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How losing voice QoS markings on the wired made my WiFi voice call stink downstream!

By George Stafanick, Blog Contributor
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Last week I had the privilege of speaking at Interop Las Vegas 2015. My topic was one that is very near and dear to my heart, Designing Today's WiFi Network For Tomorrow's Applications.

I shared my real world experience managing a large WiFi network in healthcare. Covering a range of topics from design to troubleshooting.  A shared a few slides on wireless QoS and the importance of wired side QoS for downstream over the air priority. A topic often misunderstood or simply overlooked. 

This blog post assumes you the reader have a basic understanding of wireless QoS. 

Real world example #1: QoS properly marked both upstream and downstream

In this example we have two wireless voice over IP phones on a call with each other. The frame on the left #3057 is headed upstream to the access point. The frame on the right #3059 is headed downstream from the access point to the wireless phone. 

qos1.png

If you're wondering what happen to frame #3058, it was the ACK for frame #3057. 

How we know the frames are marked correctly is by looking at the QoS information field. We can see the value of 6 is marked on both frames. This is an indication that both frames were dropped into the voice bucket and by doing so received the smallest contention window. 

Real world example #2: QoS properly marked upstream but not properly marked downstream 

In this example we have a wireless voice over IP phone on a call with a wired voice over IP phone. The frame on the left #14985 is headed upstream from the wireless ip phone. The frame on the right #14987 is headed downstream over the access point.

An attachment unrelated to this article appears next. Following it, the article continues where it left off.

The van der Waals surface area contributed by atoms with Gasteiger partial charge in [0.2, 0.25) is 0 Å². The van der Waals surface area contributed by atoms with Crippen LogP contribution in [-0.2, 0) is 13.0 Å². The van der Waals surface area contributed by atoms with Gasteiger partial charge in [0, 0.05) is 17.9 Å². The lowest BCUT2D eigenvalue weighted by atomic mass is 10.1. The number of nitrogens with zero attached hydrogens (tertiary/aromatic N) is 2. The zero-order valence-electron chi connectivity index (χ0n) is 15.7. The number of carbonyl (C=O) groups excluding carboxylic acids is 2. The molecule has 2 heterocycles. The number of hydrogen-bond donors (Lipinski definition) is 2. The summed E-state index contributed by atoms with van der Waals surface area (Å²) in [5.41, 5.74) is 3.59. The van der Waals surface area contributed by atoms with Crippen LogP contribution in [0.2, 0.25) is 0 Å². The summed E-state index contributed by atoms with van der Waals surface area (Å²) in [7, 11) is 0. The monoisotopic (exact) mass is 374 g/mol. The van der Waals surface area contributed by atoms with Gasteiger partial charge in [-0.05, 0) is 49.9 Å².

qos2.png

If you're wondering what happen to frame #14986, it was the ACK for frame #14985.

Looking at the QoS information field from both frames we can see the downstream frame is marked with a value of zero. While the upstream frame is marked with a value of 6. This is an indication the upstream frame received a shorter contention window while the downstream voice frame received a much higher contention window. 

This is a perfect example of QoS not properly configured on a wired network. The wired IP phone is marking packets with EF46, however since trust was not properly configured on the wired network these markings were lost as the packets crossed layer 2 and 3 boundaries.  When the packet arrived at the access point with zero markings it simply did what it was suppose to do and dropped the frame into the best effort queue. The downstream voice frame which is sensitive to network latency is now sitting in queue waiting to be triggered behind data frames with an IFS of AIFS 3 and cW of 15-1023. Not with voice priority of IFS of AIFS 2 and cW of voice 3-7 like it should have.

In this example we noticed snap, crackle, pop and the occasional missed word from time to time. After QoS was configured correctly on the wired network these issues went away. This is one the few times correcting QoS on the wired I could notice a difference immediately. 

The next time you hear we have big pipes we don't need wired QoS. The lack of wired QoS can impact your wireless QoS downstream !